The separation of the vessels interrupted another rescue. George Hiscock, the steward of the Mistletoe, had got up to the deck of the Alberta and with the assistance of some Alberta crew members, helped Miss Eleanor Peel on board. He then got hold of Miss Annie Peel’s hand and according to his later testimony ‘got her part over the rails, her feet only being outside, when the rigging slipped away . . . The mate, Nathaniel Turner was down in the rigging assisting to get Miss Peel up . . when the rigging slipped it pulled Miss Peel and my arm over the bow. I held on till my arm was bent over the rail by the strain of the drag of the rope and her weight and I said “I must let you go”. I then had no strength in my arm. Miss Peel and the mate then disappeared, entangled in the rigging. I think they went straight down under the bow of the Alberta’. Hiscock was left with a broken arm.
One of the officers of the Alberta, Commander Fullerton who had also held on to Annie Peel’s hand as long as possible was pulled down by the sinking ship but managed to get back to the surface and was picked up by one of the boats. Mr. Heywood was rescued clinging to a rope, exhausted and nearly unconscious. Thomas Stokes was also picked up from the sea but never regained consciousness and died on the deck of the Alberta. Of Annie Peel and the mate, Nathaniel Turner, there was no sign.
Everyone was in shock. In the Queen’s words: ‘shock & the complete disappearance of the yacht will never be forgotten by any of us who were present! In vain they searched, no sign or trace of the poor missing one was to be seen & so we had to go on finally, having first cut off part of the rigging of the unfortunate Mistletoe’. She had no doubt where the blame lay. ‘None on board thought anyone was to blame, excepting the Mistletoe, who changed her course at the last moment, when we were already quite close to her. These yachts are really most imprudent.’ This was also the line taken in the official court circular which was rapidly transmitted around the empire. ‘Considerable difficulty has been experienced in obtaining trustworthy particulars of the accident, but from what can be gathered there seems good reason for believing that the ill-fated yacht alone was to blame.’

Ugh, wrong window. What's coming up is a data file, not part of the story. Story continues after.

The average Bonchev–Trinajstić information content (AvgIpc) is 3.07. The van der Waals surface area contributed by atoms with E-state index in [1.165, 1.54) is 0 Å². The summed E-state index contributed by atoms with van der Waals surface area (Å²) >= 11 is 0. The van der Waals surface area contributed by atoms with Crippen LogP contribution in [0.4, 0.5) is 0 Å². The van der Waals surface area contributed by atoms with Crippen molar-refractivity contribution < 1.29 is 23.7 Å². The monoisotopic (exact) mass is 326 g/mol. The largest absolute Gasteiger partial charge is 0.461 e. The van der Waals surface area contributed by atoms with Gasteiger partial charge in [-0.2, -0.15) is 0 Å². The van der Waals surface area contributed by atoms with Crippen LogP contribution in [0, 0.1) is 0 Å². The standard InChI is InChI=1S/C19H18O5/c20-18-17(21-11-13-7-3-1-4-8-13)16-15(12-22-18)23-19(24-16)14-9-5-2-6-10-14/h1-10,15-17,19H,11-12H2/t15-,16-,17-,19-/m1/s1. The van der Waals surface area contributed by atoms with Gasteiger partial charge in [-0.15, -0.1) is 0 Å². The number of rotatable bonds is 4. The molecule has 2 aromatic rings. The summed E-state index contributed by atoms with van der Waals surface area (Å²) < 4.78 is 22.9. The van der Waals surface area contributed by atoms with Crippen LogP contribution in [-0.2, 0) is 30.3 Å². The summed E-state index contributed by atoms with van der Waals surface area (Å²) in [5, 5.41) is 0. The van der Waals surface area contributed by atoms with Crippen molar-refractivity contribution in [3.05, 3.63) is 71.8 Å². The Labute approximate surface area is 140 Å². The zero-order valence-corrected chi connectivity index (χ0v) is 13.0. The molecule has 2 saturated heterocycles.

Reports from Portsmouth however, took a rather different view of the incident. ‘People could scarcely believe their eyesight when they read that on a calm, bright summer’s evening, a yacht, specially devoted to the service of the Queen, and therefore presumably officered and manned by the very pink of the service, and having at the time the sovereign of these realms on board, had run into and sunk one of the numerous pleasure craft that at this season of the year are skimming about the Solent thick as flies in sunshine.’ Among these vessels came the Alberta,’ crossing the Solent at the splendid speed for which the royal yachts are specially designed. . . Without prejudicing the case, it must be stated that a strong feeling prevails that, considering the Mistletoe was going very slowly, the Alberta ought to have been kept clear of her.’
The stage was set for the controversial courtroom dramas that were to follow. . .
(To be continued)
Poole and South Western Herald / The Times / The Journal of Queen Victoria